The Shi’a greatly outnumber the Sunnis in Iraq, and control the new government being established. Shi’a death squads (many of which had links to the central government) began retaliating genocidally against the Sunnis for Al Qaeda's attacks.
The insurgents looked to their left and saw Al-Qaeda. They looked to their right and saw the Shi’a. Then they looked straight ahead and saw the Americans, who suddenly didn’t look so bad anymore. An alliance with the Americans was their ticket home.
So now we have the present situation: the former Sunni insurgents make up the awakening councils and we pay each council member $300 a month, basically not to shoot at us. And we’re their buffer against the shi’a. The central government now wants to disarm and break up the awakening councils. If they press too hard, everything could fall apart.
He said he had no idea what would happen in Iraq, and anyone who does is lying. The lull in violence is built on a house of cards. But a house of cards is better than no house at all, he added.
The discussion then turned to Afghanistan. Filkins said that the surge/awakening council strategy most likely would not work in that country. Doling out money to the awakening councils worked because, in essence, we gave money to the tribal leaders who then distributed it to their flock. Iraqi society, surprisingly, has a coherent and orderly tribal structure. If you make peace with the tribal leader, you make with the tribe.
Afghanistan does not have that. Afghan society used to be based on a similar tribal structure but, after about 30 years of continuous war, that is gone. The Taliban in particular saw the tribal leaders as a threat and went after them to consolidate power in the 90’s.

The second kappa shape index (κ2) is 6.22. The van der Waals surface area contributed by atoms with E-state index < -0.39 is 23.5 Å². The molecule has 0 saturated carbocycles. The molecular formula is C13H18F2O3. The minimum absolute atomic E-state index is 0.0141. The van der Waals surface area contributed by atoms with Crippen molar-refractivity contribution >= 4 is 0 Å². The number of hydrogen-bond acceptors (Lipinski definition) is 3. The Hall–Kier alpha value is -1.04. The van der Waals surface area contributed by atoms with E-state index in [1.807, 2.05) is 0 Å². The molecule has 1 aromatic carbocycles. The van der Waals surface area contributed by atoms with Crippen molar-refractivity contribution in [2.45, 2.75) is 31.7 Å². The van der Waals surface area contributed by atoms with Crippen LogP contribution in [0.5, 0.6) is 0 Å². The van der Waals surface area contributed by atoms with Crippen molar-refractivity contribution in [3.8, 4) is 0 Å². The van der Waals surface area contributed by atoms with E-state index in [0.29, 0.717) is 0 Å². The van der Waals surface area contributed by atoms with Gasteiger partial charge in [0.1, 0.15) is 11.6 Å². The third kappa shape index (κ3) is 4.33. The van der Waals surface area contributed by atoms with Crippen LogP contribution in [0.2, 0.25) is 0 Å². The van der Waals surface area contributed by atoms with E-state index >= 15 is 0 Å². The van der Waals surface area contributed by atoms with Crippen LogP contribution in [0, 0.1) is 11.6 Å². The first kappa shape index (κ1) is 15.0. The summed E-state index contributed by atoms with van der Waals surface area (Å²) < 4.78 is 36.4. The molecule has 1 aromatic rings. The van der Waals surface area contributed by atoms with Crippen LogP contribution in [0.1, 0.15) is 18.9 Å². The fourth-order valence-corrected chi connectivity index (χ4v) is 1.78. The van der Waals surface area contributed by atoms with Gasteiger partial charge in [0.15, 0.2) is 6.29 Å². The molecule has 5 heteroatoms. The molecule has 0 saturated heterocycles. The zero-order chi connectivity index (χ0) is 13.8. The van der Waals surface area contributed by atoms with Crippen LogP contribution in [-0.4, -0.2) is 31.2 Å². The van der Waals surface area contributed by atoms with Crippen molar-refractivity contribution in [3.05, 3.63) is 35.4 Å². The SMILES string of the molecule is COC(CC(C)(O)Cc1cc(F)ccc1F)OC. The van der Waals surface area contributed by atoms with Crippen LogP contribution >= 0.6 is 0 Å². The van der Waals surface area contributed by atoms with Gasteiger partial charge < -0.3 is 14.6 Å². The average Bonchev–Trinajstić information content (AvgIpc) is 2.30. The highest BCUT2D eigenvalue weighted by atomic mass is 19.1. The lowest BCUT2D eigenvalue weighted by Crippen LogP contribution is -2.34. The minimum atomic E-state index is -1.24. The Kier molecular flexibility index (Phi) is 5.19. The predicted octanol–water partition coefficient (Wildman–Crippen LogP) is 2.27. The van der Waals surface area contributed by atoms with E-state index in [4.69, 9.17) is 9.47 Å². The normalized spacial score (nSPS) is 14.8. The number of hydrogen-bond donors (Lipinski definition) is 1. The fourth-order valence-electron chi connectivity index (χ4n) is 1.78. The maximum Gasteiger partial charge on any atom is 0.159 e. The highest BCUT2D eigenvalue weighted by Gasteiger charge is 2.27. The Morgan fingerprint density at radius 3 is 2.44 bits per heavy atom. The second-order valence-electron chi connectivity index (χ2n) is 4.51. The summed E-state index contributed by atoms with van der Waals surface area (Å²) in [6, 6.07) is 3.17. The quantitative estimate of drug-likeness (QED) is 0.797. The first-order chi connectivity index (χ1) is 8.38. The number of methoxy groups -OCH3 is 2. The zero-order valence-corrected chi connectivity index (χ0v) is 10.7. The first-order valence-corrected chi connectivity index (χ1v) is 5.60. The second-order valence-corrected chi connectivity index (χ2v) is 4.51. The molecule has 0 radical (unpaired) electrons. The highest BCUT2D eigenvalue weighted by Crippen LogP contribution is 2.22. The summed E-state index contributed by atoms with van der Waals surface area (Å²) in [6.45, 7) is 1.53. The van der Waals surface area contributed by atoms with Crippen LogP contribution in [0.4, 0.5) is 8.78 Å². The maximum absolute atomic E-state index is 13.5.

Now, Afghanistan is a free for all and there’s no tribal leaders left to pay to quell violence.
Furthermore, Afghanistan is stuck in the 4th century. They have like a 20 percent literacy rate, no roads or infrastructure, and no industry. Bombing them wouldn’t really do anything. And the Taliban are literally from another planet. There’s nothing the US could conceivably negotiate with them.
When the discussion turned to the November election, Filkins said most Iraqis would prefer McCain. If the Arab world could vote, they would overwhelmingly vote for Obama, he said. Except in Iraq. Iraqis get scared when they hear Obama’s pullout talk. They know that, if the Americans left soon, the house of cards would collapse and the bloodshed would be worse than imaginable. So they prefer McCain.
The other two didn’t have anything really new to say. But Erlanger did note that the recent news that Afghan President Hamid Karzai's brother is a big player in the heroine trade had been an open secret for years. He also stressed the labyrinthine element to the Middle East. Speaking of the Israeli/Palestinian conflict, Iraq, and Afghanistan, Erlanger remarked that, if there were easy answers, they would have been done already.